Series: Toys Go Out


CHILDREN'S
Released: Sept. 13, 2011

"This enjoyable trio deserves its rightful place away from the confines of any toy chest. (Fantasy. 6-9)"
Who could imagine the introduction of a self-conscious stingray could lead to such great things? Read full book review >
ADVENTURE
Released: Sept. 9, 2008

Even more tender than its predecessor, these six related stories skillfully capture the bittersweet challenges of childhood independence. Initially featured in Jenkins and Zelinsky's Toys Go Out (2006), this collection stars winsome stuffed buffalo Lumpy, endearing rubber ball Plastic and vulnerable dry-clean-only StingRay. Witty dialogue and humorous scenes enhance these well-developed characters, as the friends realize their cherished girl's growing fondness for Barbies and sleepovers takes precedence over her once-favored toys. Stories center on the new chewing-obsessed toy shark, Spark, who receives quite the unusual welcome, the perilous health of Dryer, unexpected basement parties and the toys' unfortunate experimentation with nail polish. Zelinsky's superlative black-and-white drawings never fail to bring warmth and depth to these chapters. The girl, not completely grown, occasionally still finds comfort with her toys; StingRay wisely notes that she will love them "forever but not as much." Fortunately, StingRay's statement rings false when describing this winning work, whose original fans should enjoy this entry as much as the first. Poignant and compelling, this sequel sparkles. (Fantasy. 5-9)Read full book review >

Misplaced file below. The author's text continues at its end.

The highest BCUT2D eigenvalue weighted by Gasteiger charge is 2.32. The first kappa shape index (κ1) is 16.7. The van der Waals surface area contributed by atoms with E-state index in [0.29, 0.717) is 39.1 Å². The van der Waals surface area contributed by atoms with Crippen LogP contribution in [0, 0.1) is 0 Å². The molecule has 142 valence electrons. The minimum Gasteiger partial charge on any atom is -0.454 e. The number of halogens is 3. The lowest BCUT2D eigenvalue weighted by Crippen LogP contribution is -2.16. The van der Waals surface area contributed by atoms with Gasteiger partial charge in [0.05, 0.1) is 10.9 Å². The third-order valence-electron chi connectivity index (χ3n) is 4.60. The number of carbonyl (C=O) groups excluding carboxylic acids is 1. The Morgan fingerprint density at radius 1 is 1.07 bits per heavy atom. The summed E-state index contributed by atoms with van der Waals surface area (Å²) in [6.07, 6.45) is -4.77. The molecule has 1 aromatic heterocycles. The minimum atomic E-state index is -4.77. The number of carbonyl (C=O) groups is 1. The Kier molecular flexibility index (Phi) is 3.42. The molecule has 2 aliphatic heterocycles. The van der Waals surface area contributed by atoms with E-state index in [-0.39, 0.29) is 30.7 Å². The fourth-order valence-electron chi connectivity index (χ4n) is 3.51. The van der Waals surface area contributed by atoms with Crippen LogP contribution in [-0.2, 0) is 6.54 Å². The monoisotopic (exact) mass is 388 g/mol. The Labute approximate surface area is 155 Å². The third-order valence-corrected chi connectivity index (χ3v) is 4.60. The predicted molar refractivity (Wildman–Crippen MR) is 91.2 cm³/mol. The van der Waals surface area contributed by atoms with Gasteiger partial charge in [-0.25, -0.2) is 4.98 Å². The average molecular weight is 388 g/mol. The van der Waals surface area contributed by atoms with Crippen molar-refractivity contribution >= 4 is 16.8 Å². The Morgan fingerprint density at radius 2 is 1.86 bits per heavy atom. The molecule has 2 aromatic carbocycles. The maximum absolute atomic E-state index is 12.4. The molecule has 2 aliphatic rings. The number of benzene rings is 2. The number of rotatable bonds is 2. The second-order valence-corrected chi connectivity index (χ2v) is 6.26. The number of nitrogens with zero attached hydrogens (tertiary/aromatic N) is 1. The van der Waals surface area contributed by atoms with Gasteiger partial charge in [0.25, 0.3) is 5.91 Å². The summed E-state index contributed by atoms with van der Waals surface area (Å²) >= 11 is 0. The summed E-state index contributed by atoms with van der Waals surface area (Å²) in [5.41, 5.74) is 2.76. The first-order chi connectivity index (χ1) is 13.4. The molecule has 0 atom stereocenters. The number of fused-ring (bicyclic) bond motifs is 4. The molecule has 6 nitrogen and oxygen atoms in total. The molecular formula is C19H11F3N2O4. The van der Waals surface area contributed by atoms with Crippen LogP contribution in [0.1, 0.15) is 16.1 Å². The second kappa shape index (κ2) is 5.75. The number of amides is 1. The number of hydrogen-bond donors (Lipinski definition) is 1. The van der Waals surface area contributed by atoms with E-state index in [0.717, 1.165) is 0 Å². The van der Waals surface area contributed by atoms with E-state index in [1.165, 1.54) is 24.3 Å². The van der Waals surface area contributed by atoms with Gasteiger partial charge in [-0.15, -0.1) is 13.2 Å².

ADVENTURE
Released: Sept. 12, 2006

A little girl has three toys who are best friends: Stingray, a stuffed stingray who claims to know it all, Lumphy; a daring and curious stuffed buffalo; and Plastic, a bouncing, red toy who has yet to find out her true identity. The three toys love the little girl, and life in her bedroom is fine and—usually— predictable, but when the toys go out into the wide world outside, almost anything can happen. Six stories, accompanied by Zelinsky's lively black-and-white illustrations, tell of their escapades and discoveries, including an eventful trip to the beach, the development of an intimate knowledge of the washing machine, the pitfalls of sleeping atop the bed and an understanding of the importance of birthdays. A blend of Toy Story and the stories of Johnny Gruelle and A.A. Milne, this is a solid collection that will serve as a good read-aloud, as well as a nice choice for young readers, who will enjoy exploring the warm, secret world of toys. (Fiction. 6-10)Read full book review >